MODULE_NAME=self.pipeline_name + "_module",
  6. If your framework can be run in a dockerized container, write a Jinja template that sets up an environment with your pipeline framework installed that can run the produced DAGs. Specify the docker_template_name property so the write _write_docker function loads the correct Jinja template.

    def docker_template_name(self) -> str:
        return "airflow_dockerfile.jinja"

Using Templates

You may have noticed at this point that the last few bullet points in the checklist involve rendering and using Jinja templates. Jinja templates are LineaPy's preferred way of templating the code that we generate.

All of the templates that are used in LineaPy can be found in the templates directory. These templates are loaded using the load_plugin_template() command as illustrated in the examples above, and can be rendered using the render() method while passing in values for the placeholder variables.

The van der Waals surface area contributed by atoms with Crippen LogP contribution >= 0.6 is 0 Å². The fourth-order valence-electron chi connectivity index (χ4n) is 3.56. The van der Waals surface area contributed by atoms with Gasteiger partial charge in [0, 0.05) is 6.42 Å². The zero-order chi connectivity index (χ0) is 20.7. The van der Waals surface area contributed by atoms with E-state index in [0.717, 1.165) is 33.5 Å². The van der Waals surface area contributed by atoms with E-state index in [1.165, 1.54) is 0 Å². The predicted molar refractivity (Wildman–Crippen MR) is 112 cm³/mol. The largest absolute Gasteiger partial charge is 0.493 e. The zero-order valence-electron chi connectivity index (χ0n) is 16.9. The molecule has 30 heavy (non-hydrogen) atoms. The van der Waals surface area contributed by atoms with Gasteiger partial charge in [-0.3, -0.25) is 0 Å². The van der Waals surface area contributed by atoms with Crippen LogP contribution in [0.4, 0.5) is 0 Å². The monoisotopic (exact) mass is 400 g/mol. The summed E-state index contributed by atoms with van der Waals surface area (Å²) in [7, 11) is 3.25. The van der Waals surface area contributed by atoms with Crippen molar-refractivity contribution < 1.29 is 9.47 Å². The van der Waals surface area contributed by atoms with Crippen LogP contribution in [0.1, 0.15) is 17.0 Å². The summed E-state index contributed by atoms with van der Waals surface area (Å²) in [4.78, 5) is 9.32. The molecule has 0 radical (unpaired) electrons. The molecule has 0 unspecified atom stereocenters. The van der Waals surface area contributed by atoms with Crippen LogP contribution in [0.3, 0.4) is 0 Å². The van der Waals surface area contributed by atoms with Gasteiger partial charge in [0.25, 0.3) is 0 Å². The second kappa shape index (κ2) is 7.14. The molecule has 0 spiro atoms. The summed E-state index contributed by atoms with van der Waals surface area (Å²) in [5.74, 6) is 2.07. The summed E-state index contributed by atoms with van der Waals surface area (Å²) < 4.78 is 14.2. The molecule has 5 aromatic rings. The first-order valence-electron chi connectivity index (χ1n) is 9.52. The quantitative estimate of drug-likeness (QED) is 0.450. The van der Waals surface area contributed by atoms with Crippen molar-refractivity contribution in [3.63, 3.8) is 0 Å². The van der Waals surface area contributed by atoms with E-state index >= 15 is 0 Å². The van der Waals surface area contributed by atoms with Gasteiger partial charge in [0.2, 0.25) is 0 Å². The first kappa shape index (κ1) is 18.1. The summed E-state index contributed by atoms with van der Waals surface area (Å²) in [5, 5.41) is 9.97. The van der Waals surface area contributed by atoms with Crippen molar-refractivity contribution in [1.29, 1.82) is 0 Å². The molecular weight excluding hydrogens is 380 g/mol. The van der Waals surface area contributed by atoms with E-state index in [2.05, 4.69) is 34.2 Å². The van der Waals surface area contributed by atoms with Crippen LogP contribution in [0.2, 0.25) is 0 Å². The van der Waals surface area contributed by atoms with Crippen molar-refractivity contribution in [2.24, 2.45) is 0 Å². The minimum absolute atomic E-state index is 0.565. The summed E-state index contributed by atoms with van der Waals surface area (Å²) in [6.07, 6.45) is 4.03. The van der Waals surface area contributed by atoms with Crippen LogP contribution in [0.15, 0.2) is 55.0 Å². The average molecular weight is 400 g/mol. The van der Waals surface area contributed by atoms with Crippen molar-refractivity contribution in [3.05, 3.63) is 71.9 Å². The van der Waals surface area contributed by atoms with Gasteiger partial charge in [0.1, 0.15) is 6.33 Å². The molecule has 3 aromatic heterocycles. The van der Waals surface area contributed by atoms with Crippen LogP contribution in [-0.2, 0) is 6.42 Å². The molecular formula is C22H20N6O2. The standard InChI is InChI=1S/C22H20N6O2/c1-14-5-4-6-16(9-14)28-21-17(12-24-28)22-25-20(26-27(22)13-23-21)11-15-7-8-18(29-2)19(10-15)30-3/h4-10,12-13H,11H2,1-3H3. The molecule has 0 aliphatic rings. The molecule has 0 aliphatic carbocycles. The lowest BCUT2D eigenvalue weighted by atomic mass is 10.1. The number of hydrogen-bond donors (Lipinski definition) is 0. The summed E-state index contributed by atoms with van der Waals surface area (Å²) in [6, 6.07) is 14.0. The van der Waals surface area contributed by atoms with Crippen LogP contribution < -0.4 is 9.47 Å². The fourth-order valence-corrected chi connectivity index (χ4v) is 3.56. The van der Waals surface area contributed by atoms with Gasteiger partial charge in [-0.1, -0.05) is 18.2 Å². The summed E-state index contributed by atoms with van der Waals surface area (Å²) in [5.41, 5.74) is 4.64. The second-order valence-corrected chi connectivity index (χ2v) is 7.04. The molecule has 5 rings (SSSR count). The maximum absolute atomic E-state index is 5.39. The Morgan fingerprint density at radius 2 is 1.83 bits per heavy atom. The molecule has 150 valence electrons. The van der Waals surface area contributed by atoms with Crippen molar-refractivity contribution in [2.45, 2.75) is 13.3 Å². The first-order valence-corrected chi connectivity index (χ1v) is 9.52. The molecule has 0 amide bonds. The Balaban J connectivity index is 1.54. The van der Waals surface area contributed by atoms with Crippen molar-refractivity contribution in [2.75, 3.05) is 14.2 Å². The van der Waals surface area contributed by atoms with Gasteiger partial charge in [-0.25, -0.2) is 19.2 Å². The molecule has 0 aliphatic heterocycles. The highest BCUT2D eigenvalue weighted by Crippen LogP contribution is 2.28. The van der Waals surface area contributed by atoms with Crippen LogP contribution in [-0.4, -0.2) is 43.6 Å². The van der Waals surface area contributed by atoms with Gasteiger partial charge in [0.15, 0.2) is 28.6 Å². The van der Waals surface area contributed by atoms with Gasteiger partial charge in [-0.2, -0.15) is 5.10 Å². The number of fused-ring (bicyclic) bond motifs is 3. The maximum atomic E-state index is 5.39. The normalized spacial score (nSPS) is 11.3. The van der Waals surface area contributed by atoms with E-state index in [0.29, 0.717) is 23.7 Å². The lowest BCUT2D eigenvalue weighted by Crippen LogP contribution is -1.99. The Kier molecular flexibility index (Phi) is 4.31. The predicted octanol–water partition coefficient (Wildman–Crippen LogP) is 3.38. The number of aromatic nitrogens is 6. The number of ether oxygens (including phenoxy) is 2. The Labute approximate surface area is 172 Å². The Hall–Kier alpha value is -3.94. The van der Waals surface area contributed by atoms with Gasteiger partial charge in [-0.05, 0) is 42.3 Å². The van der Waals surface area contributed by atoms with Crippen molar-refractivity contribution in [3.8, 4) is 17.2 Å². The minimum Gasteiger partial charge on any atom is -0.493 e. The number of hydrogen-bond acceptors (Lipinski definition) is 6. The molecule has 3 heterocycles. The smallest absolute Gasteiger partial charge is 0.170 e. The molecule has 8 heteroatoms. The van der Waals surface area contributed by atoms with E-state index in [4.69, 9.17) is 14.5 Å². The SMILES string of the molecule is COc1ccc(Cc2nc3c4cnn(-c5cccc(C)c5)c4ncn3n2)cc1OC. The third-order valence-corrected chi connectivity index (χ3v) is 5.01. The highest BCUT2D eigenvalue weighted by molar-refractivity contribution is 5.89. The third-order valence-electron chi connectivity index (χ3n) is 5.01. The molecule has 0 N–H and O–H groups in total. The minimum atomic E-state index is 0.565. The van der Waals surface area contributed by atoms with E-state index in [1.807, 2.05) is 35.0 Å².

Feel free to skim some of the templates we have already created for an idea on how we use these templates. Online tutorials are also helpful, the "Getting started with Jinja" sections in this one are a good place to start.


As a pipeline integration contributor we also greatly appreciate adding tests for your new integration!

Snapshot tests should be added to tests/unit/plugins/ by adding new parameters corresponding to your framework. Be sure to also run pytest with the --snapshot-update flag and commit the snapshot files.

Example pytest param to test Airflow framework on a simple pipeline
    ["a", "b0"],
    {"dag_flavor": "PythonOperatorPerArtifact"},

End-to-end tests such as the one found for Airflow in tests/ are also highly recommended but much more involved as they require setting up a environment that can run the framework you are providing an integration for and having APIs to check the dag runs successfully. Please consult your individual framework's documentation and add these tests if possible.